First edition of The Butterfly Ball
A later edition of The Butterfly Ball
Music album for the animated version of The Butterfly Ball.
The book received major coverage in the press including a feature in The Sunday Times Magazine.
It caught the eye of Elton John, who had Alan design the album cover for Captain Fantastic and the Brown Dirt Cowboy (1975).
The Elton John album cover would eventually lead Alan Aldridge to America to work on an animated version of Captain Fantastic.
Album cover for The Peacock Party music
Then it was straight onto another book, The Ship’s Cat (1977), followed by The Peacock Party (1979) and, finally, what Harry considered their best collaboration, The Lion’s Cavalcade (1980). Over a ten-year period, Alan and Harry would continue their clandestine Museum Tavern meetings. Each one-page illustration would take Harry two solid weeks of work to complete.
The Lion's Cavalcade considered by Harry as his finest collaboration with Alan.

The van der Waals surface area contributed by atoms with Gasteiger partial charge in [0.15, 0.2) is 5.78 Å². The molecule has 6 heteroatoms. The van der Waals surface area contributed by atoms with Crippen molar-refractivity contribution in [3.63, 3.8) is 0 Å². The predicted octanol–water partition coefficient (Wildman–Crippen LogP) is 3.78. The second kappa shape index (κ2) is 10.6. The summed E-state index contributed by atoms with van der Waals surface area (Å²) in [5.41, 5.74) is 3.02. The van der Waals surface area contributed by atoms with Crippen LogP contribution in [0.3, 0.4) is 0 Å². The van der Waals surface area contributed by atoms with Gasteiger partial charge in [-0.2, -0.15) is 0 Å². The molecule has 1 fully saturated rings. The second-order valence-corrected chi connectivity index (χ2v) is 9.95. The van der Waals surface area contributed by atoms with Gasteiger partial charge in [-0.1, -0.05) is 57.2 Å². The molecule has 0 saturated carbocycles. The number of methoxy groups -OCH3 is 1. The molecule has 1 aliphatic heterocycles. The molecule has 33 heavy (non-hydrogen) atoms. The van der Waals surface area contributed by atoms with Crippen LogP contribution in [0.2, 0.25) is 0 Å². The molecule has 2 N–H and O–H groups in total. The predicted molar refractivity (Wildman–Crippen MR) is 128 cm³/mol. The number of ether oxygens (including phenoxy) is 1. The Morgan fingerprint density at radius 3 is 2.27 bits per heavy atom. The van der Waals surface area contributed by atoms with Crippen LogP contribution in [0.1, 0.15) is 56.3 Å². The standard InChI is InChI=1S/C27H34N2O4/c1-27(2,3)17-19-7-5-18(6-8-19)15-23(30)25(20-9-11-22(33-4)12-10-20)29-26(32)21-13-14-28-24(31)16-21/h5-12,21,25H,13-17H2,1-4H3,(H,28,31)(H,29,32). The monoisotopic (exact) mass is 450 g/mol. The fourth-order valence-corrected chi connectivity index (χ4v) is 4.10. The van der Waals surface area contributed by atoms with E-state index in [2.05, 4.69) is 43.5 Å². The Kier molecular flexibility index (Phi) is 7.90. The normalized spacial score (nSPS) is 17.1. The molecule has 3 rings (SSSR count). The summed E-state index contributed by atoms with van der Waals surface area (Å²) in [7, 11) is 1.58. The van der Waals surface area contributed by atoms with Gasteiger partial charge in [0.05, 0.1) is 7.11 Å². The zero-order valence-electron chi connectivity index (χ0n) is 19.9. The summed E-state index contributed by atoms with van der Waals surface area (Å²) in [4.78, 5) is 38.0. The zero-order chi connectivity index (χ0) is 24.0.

Alan had got rather immersed with Elton John and Bernie Taupin on an animated version of their Captain Fantastic creation and he moved to Los Angeles, where he rented a house from the film star Sally Ann Howes. Alan and Harry’s collaboration ebbed away, leaving Harry to look for work elsewhere. There was never a legal contract between Alan and Harry, nor with Ink Studios and Alan Aldridge Associates, and the question of ownership of the original artworks was, and still is, a rather a grey area for Harry, especially when he discovered that Alan was planning on auctioning some of the original artworks at Sotheby’s, but this was eventually stopped.
Harry began to pick up work in his own right ironically, it came from his old employer The Sunday Times via the talented Art Director Gilvrie Misstear who had been with The Sunday Times Magazine for many years, alongside Michael Rand and David King. Harry produced a flow of wonderful header illustrations for a whole series of topics for her, from health to diet and DIY to electronics.